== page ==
Former Uber CEO Travis Kalanick is officially back as the new chief executive of a real estate startup with… [Video]

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Uber CEO and co-founder Travis Kalanick arrives at the Allen & Company Sun Valley Conference in Sun Valley, Idaho. (AP Photo/Paul Sakluma, File) Travis Kalanick will soon be CEO of a small real estate startup.Through his new investment fund, he has acquired a real estate startup called City...

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Uber CEO and co-founder Travis Kalanick arrives at the Allen & Company Sun Valley Conference in Sun Valley, Idaho.

(AP Photo/Paul Sakluma, File)
  • Travis Kalanick will soon be CEO of a small real estate startup.
  • Through his new investment fund, he has acquired a real estate startup called City Storage Systems and installed himself as CEO.
  • The startup plans on buying distressed real estate and refurbishing those sites for digital businesses. It’s small and only has 15 employees.

Travis Kalanick, the former CEO of Uber, is wasting no time moving on to his next chief executive gig.

On Tuesday he announced via a tweet that his investment fund 10100 (pronounced ten-one-hundred) is buying controlling interest in a real estate startup, City Storage Systems (CSS), for $150 million. And that’s not all: Kalanick is joining the company as CEO.

Kalanick is best known as the cofounder and former CEO of Uber, a job that he was spectacularly pushed out of last June after Uber became embroiled in a series of scandals. Business Insider recently documented the whole messy inside story of how he was ousted.

Kalanick recently cashed out a portion of his Uber stake in a sale to SoftBank— enough to put $1.4 billion cash into his pocket. He wasted no time in setting up 10100 to oversee both his for-profit investments and his charitable philanthropic gifts.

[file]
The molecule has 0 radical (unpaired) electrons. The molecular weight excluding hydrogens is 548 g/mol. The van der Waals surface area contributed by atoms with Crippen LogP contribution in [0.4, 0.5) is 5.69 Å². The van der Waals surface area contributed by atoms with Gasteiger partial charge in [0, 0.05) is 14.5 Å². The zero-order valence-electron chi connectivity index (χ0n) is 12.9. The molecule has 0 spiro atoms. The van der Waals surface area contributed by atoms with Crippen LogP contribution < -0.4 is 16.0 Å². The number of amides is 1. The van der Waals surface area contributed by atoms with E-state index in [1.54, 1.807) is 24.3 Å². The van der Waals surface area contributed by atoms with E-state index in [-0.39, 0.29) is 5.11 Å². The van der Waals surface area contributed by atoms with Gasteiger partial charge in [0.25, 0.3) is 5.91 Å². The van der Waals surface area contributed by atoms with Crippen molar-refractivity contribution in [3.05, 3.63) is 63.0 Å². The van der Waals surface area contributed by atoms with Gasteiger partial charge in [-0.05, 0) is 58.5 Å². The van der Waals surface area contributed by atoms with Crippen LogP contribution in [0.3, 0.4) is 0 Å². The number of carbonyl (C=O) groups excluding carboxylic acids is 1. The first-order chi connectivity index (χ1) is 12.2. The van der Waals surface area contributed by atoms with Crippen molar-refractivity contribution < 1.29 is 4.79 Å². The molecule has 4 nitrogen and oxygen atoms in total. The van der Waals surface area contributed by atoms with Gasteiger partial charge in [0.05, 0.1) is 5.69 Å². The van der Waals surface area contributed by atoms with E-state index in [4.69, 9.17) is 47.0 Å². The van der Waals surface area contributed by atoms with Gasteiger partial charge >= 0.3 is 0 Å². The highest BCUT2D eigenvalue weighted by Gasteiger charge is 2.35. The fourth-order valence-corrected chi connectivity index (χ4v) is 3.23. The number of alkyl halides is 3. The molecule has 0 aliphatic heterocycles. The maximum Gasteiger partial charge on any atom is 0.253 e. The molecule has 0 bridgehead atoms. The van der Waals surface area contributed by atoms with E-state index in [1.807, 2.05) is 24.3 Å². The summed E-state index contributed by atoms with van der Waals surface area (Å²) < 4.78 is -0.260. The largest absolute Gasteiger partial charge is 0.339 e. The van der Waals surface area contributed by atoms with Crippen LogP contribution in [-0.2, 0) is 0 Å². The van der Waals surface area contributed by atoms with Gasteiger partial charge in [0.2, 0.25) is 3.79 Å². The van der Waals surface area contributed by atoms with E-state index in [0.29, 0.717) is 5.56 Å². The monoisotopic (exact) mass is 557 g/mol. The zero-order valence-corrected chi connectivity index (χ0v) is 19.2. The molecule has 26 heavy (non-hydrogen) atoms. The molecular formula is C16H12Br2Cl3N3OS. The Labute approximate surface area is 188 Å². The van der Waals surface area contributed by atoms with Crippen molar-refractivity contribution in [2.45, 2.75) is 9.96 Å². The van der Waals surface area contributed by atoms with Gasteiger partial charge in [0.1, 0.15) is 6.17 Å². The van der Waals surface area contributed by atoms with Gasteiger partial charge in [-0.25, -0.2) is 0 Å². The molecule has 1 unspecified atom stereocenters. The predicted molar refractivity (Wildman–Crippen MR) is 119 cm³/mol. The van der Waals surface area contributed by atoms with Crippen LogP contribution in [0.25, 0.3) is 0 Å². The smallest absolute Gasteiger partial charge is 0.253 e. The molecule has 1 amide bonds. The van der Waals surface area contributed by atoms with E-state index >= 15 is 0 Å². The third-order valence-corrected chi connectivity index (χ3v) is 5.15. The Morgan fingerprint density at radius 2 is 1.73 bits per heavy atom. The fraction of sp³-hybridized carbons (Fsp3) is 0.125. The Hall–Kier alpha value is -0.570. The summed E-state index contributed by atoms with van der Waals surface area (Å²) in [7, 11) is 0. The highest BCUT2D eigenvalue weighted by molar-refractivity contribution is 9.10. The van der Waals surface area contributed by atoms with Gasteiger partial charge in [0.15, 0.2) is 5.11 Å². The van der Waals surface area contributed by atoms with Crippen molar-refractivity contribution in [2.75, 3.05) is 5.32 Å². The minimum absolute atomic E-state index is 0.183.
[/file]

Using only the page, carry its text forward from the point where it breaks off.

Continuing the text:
CSS is 10100’s first big investment, Kalanick explained in a tweet.

CSS is a real estate company company looking to buy “distressed real estate particularly in the areas of parking, retail and industrial,” as Kalanick describes it.

He says there are $10 trillion worth of this kind of real estate available ripe for redevelopment. CSS plans to “repurpose” such sites “for the digital era,” he wrote. Kalanick offers the example of two CSS services to explain what he means: CloudKitchens, which provides services, including kitchens, for food-delivery startups; and CloudRetail, which is apparently doing similar things to support online retailers.

By the way, although 10100 sounds like some kind of a insider coding joke — Kalanick is a software engineer — it isn’t. The name is a reference to the street address of his childhood home, says someone familiar with the matter. It serves a subtle homage to his mother, who was tragically killed last June in the midst of Kalanick’s struggles at Uber.

The name is supposed to represent getting back to his roots as an early-stage startup guy. CSS is Kalanick’s fourth startup. Besides Uber, the others all had at most a couple dozen employees. The first one was Scour, a file-sharing company, similar to Napster, which was sued out of business. The second one was Red Swoosh, sold to Akamai for $19 million.

CSS currently employs 15 people, and Kalanick says in his tweet that he’s hiring.